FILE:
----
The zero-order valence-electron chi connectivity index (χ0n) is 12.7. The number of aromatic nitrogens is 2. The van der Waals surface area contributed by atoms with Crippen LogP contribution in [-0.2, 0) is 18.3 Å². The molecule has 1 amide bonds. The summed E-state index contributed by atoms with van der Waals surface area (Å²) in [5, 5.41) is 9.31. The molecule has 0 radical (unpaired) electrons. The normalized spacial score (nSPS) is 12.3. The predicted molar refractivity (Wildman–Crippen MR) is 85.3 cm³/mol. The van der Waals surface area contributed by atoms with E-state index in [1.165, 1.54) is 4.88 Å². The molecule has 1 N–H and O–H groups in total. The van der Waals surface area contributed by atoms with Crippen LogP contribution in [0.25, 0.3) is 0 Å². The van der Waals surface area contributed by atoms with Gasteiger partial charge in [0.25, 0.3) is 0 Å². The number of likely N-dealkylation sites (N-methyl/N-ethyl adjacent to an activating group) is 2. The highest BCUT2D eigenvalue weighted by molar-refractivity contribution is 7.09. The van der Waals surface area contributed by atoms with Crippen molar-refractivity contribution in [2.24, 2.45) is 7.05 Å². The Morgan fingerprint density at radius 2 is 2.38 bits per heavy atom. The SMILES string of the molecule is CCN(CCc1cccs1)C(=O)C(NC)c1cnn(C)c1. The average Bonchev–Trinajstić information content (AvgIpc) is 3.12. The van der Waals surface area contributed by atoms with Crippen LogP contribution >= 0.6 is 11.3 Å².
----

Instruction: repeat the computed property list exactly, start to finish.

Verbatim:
The zero-order valence-electron chi connectivity index (χ0n) is 12.7. The number of aromatic nitrogens is 2. The van der Waals surface area contributed by atoms with Crippen LogP contribution in [-0.2, 0) is 18.3 Å². The molecule has 1 amide bonds. The summed E-state index contributed by atoms with van der Waals surface area (Å²) in [5, 5.41) is 9.31. The molecule has 0 radical (unpaired) electrons. The normalized spacial score (nSPS) is 12.3. The predicted molar refractivity (Wildman–Crippen MR) is 85.3 cm³/mol. The van der Waals surface area contributed by atoms with E-state index in [1.165, 1.54) is 4.88 Å². The molecule has 1 N–H and O–H groups in total. The van der Waals surface area contributed by atoms with Crippen LogP contribution in [0.25, 0.3) is 0 Å². The van der Waals surface area contributed by atoms with Gasteiger partial charge in [0.25, 0.3) is 0 Å². The number of likely N-dealkylation sites (N-methyl/N-ethyl adjacent to an activating group) is 2. The highest BCUT2D eigenvalue weighted by molar-refractivity contribution is 7.09. The van der Waals surface area contributed by atoms with Crippen molar-refractivity contribution in [2.24, 2.45) is 7.05 Å². The Morgan fingerprint density at radius 2 is 2.38 bits per heavy atom. The SMILES string of the molecule is CCN(CCc1cccs1)C(=O)C(NC)c1cnn(C)c1. The average Bonchev–Trinajstić information content (AvgIpc) is 3.12. The van der Waals surface area contributed by atoms with Crippen LogP contribution >= 0.6 is 11.3 Å².